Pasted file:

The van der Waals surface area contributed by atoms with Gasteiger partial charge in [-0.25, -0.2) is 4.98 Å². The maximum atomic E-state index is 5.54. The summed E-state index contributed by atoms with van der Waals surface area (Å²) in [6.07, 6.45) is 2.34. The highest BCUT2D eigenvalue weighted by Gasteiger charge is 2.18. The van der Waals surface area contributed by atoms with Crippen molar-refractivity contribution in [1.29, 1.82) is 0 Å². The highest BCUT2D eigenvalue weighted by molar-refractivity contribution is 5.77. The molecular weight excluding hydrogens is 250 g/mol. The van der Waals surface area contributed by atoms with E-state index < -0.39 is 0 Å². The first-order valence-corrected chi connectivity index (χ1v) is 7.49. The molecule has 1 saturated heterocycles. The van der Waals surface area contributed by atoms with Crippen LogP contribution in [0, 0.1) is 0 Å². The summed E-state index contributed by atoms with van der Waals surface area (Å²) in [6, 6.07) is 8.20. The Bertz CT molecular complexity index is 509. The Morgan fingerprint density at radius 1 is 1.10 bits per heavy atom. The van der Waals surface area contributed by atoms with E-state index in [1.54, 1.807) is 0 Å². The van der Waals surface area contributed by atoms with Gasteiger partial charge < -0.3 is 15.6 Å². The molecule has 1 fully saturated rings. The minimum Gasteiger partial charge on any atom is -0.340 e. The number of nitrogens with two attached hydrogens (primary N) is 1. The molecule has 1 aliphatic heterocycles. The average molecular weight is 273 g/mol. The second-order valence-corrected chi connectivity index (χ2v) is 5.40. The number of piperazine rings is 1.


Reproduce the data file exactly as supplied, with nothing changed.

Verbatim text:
The van der Waals surface area contributed by atoms with Gasteiger partial charge in [-0.25, -0.2) is 4.98 Å². The maximum atomic E-state index is 5.54. The summed E-state index contributed by atoms with van der Waals surface area (Å²) in [6.07, 6.45) is 2.34. The highest BCUT2D eigenvalue weighted by Gasteiger charge is 2.18. The van der Waals surface area contributed by atoms with Crippen molar-refractivity contribution in [1.29, 1.82) is 0 Å². The highest BCUT2D eigenvalue weighted by molar-refractivity contribution is 5.77. The molecular weight excluding hydrogens is 250 g/mol. The van der Waals surface area contributed by atoms with E-state index < -0.39 is 0 Å². The first-order valence-corrected chi connectivity index (χ1v) is 7.49. The molecule has 1 saturated heterocycles. The van der Waals surface area contributed by atoms with Crippen LogP contribution in [0, 0.1) is 0 Å². The summed E-state index contributed by atoms with van der Waals surface area (Å²) in [6, 6.07) is 8.20. The Bertz CT molecular complexity index is 509. The Morgan fingerprint density at radius 1 is 1.10 bits per heavy atom. The van der Waals surface area contributed by atoms with E-state index in [1.54, 1.807) is 0 Å². The van der Waals surface area contributed by atoms with Gasteiger partial charge < -0.3 is 15.6 Å². The molecule has 1 fully saturated rings. The minimum Gasteiger partial charge on any atom is -0.340 e. The number of nitrogens with two attached hydrogens (primary N) is 1. The molecule has 1 aliphatic heterocycles. The average molecular weight is 273 g/mol. The second-order valence-corrected chi connectivity index (χ2v) is 5.40. The number of piperazine rings is 1.